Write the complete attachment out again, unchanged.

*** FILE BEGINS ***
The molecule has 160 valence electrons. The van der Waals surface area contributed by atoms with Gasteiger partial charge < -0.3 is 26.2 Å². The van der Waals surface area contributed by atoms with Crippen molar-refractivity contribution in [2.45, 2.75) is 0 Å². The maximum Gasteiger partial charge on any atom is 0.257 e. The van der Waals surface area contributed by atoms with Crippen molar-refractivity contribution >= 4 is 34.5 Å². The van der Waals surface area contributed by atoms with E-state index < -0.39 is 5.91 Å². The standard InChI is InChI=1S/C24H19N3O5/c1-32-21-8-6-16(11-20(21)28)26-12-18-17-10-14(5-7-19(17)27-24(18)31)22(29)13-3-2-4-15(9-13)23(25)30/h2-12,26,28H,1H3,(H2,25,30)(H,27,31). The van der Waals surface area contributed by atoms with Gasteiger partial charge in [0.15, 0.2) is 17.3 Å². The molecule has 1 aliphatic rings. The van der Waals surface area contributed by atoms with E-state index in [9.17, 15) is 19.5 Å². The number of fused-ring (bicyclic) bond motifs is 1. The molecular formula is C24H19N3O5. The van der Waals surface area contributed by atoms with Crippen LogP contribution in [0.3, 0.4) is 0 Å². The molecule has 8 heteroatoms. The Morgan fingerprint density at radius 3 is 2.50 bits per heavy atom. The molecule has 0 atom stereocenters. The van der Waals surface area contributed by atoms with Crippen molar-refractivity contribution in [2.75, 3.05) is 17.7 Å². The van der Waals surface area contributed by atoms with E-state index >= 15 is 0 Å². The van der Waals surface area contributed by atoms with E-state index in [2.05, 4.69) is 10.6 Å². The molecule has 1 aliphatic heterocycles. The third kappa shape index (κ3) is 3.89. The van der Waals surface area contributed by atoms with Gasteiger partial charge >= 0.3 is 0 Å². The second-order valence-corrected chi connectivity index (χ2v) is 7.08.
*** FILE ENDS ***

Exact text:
The molecule has 160 valence electrons. The van der Waals surface area contributed by atoms with Gasteiger partial charge < -0.3 is 26.2 Å². The van der Waals surface area contributed by atoms with Crippen molar-refractivity contribution in [2.45, 2.75) is 0 Å². The maximum Gasteiger partial charge on any atom is 0.257 e. The van der Waals surface area contributed by atoms with Crippen molar-refractivity contribution >= 4 is 34.5 Å². The van der Waals surface area contributed by atoms with E-state index < -0.39 is 5.91 Å². The standard InChI is InChI=1S/C24H19N3O5/c1-32-21-8-6-16(11-20(21)28)26-12-18-17-10-14(5-7-19(17)27-24(18)31)22(29)13-3-2-4-15(9-13)23(25)30/h2-12,26,28H,1H3,(H2,25,30)(H,27,31). The van der Waals surface area contributed by atoms with Gasteiger partial charge in [0.15, 0.2) is 17.3 Å². The molecule has 1 aliphatic rings. The van der Waals surface area contributed by atoms with E-state index in [9.17, 15) is 19.5 Å². The number of fused-ring (bicyclic) bond motifs is 1. The molecular formula is C24H19N3O5. The van der Waals surface area contributed by atoms with Crippen LogP contribution in [0.3, 0.4) is 0 Å². The molecule has 8 heteroatoms. The Morgan fingerprint density at radius 3 is 2.50 bits per heavy atom. The molecule has 0 atom stereocenters. The van der Waals surface area contributed by atoms with Crippen molar-refractivity contribution in [2.75, 3.05) is 17.7 Å². The van der Waals surface area contributed by atoms with E-state index >= 15 is 0 Å². The van der Waals surface area contributed by atoms with E-state index in [2.05, 4.69) is 10.6 Å². The molecule has 1 aliphatic heterocycles. The third kappa shape index (κ3) is 3.89. The van der Waals surface area contributed by atoms with Gasteiger partial charge >= 0.3 is 0 Å². The second-order valence-corrected chi connectivity index (χ2v) is 7.08.